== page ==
You don’t need to run a series of separate tests to explore these categories. Instead, you can put all of the cards together in a single test, and ask the users to sort them. Here’s an example of how that looks in practice: You create a series of attributes (the cards) that you will ask users to attach to the websites that they’re evaluating (your site, a competitor’s site, etc).

A card sort adapted to explore website reactions

In traditional card sorting, all you would get from the test is a statistical readout on how many people felt in a particular way. For instance, you might learn that 8 out of 10 users didn’t find your website particularly innovative. That doesn’t tell you why this is the case. So you would have to follow up with user interviews to discover the themes that this exercise unearthed. 

But you can skip those followup interviews if you do the card sort through a human insight system.  

Leading with empathy

Because a good human insight system captures audio feedback, facial expressions, and body language, you can experience the categorization process alongside users. Because contributors are coached to think aloud, you’ll be able to hear why a given term/sentence was connected to a given category, while also being able to gauge the user’s sense of definitiveness or hesitation. Thus, in addition to the “why” of the categorization, you’ll also understand which aspects of your experiences leave clear lasting impressions for your target audiences and which don’t. 

For example, did users confidently state that one of your experiences was “inspiring,” while seeming more skittish to label it “innovative”? If being seen as innovative is important to you, then this is a signal that more work should be done to drill into why users aren’t totally convinced. Even more importantly, you may find that despite not being seen as innovative, the experience was seen as “trustworthy” and a “good investment,” signaling that perhaps innovation isn’t actually important to that user when it comes to their overall purchase intent. If this is the case, you’re learning something important about your brand perception: perhaps what you think is important to your users isn’t actually what moves the needle for them; or perhaps your target audience enjoys your services for reasons you didn’t anticipate. All of these results can inform future card sorts, each designed to continue the process of iterating your core experience with newly gleaned information about what resonates for your audiences and what doesn’t. 

Competitive card sorting

You can also use card sorts to have users compare your experiences with those of your competitors.  Not only does this give you much-needed competitive intel, but it also helps further ground your users in concrete examples of experiences that they can contrast to your own. It also enables them to bounce their ideas between the two experiences, really thinking through their responses and the way they’ve filled in your categories.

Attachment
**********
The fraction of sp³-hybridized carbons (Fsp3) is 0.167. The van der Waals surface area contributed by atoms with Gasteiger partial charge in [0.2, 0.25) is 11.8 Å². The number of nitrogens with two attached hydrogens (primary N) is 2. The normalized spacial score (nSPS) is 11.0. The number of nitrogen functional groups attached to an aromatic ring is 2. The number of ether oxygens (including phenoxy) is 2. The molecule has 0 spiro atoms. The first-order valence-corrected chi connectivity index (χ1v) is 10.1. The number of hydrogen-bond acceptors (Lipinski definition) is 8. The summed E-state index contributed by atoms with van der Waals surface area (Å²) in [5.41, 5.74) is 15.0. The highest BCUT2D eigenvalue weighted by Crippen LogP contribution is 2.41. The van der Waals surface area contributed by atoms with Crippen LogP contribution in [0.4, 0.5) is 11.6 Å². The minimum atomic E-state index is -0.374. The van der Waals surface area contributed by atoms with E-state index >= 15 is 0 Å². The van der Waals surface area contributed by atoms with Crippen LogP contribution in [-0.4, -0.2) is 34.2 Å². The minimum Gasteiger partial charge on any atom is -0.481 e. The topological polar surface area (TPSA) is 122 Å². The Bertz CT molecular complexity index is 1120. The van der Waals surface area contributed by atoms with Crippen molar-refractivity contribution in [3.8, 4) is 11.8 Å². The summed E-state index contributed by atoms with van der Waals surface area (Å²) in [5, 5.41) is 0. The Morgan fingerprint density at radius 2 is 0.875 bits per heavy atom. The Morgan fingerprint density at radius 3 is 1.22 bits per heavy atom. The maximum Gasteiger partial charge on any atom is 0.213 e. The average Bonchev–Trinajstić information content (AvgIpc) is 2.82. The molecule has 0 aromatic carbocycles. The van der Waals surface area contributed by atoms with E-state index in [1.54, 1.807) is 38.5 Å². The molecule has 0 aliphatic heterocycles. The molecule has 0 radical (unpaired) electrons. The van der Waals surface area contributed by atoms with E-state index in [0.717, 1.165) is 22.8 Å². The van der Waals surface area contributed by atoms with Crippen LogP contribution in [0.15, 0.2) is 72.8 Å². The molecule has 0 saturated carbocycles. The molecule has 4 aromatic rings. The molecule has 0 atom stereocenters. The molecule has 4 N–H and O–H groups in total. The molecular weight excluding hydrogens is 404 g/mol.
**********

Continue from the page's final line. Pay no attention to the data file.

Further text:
If you’re going this route, place the card sort in your test after you’ve had users perform a task or two on both your site/experience and a competitor’s. This will help users get a baseline understanding of both experiences, before you ask them to make a comparison. 

Since users go through the card sort at the end of the testing process, you can also think of them as summaries of the broader task flow you had them embark on. You can check for inconsistencies between their card sort and previous tasks, enabling you to see if their lasting impressions differ from their initial impressions of the experiences. If they do, that isn’t necessarily a bad thing, but could offer an opportunity to strengthen the overall perception of your brand using the feedback users offered throughout (e.g., not finding you particularly “trustworthy” compared to a competitor, despite being seen as more “impressive”).

Here’s a card sort in action for comparing the mental models associated with competitive websites:

Using a card sort to explore the mental models created by websites

A powerful new way to get inside customers’ heads

We need to stop thinking of card sorts as only a way to organize websites. They are actually a powerful way to understand customer thinking in any situation, ranging from brand loyalty to purchase intent. By having users organize their thoughts about you into categories, and using this information both in the aggregate and individually, you can bridge the gap between you and your users, ultimately providing them with better experiences that keep them engaged, coming back, and raving about you to others.

Photo by Rostyslav Savchyn on Unsplash

The opinions expressed in this publication are those of the authors. They do not necessarily reflect the opinions or views of UserTesting or its affiliates.